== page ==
The Best Old Movies on a Big Screen This Week: NYC Repertory Cinema Picks, November 25-December 1


Les Dames du Bois de Boulogne (1945)
Directed by Robert Bresson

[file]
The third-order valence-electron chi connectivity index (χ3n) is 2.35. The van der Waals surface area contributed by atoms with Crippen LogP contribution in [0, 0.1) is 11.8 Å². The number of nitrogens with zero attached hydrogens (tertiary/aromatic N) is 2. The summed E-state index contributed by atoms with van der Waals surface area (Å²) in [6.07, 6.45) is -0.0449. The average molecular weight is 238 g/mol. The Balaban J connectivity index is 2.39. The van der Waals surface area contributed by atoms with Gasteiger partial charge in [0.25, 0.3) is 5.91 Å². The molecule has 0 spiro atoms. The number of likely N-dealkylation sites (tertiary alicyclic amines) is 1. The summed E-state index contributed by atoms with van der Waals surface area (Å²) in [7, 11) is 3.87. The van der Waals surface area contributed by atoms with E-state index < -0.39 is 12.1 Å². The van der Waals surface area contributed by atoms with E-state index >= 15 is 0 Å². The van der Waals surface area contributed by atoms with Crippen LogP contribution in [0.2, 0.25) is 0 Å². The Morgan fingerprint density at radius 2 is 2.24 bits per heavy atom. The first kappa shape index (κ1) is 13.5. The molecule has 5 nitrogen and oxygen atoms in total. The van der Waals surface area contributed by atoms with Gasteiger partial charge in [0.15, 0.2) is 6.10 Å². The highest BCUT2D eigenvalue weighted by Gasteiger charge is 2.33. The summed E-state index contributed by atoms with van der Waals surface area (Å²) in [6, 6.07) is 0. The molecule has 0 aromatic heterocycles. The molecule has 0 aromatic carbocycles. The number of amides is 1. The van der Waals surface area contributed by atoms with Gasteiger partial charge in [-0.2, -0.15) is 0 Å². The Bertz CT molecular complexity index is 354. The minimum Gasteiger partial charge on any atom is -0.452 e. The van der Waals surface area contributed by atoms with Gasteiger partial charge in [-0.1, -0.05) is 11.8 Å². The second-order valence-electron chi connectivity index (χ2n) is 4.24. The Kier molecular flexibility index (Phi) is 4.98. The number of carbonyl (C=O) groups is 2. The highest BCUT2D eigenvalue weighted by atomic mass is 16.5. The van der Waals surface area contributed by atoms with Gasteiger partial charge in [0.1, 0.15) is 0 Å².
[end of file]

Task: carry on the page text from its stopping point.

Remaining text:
“I’ll have my revenge.” So vows Hélène (María Casares) in the opening moments of the darkly sumptuous second feature by the then-emerging French artist and aesthete. Spurred by the cowardly admission of her lover Jean’s (Paul Bernard) lost passion, Hélène’s quest for comeuppance quickly grows perverse as she attempts to lure her former suitor into a doomed romance with Agnès (Elina Labourdette), a young proletarian whose salacious past would, if discovered, bring shame to any potential relationship. The ensuing drama––both coerced and manipulated by Hélène, to ultimately futile ends––enfolds not simply vengeful maneuvering and situational irony, but also social satire and spiritual consciousness, rendering what would otherwise be a traditional melodrama into a modern morality play replete with near-metaphysical implications. And in that sense, the film is less an outlier in Bresson’s increasingly austere catalogue than a clarion call for a new way of considering human behavior and the frame by which such fate is made manifest. Jordan Cronk (November 27, 9pm; November 29, 3pm at Anthology Film Archives’s “Jack Smith Selects (From the Grave)”)


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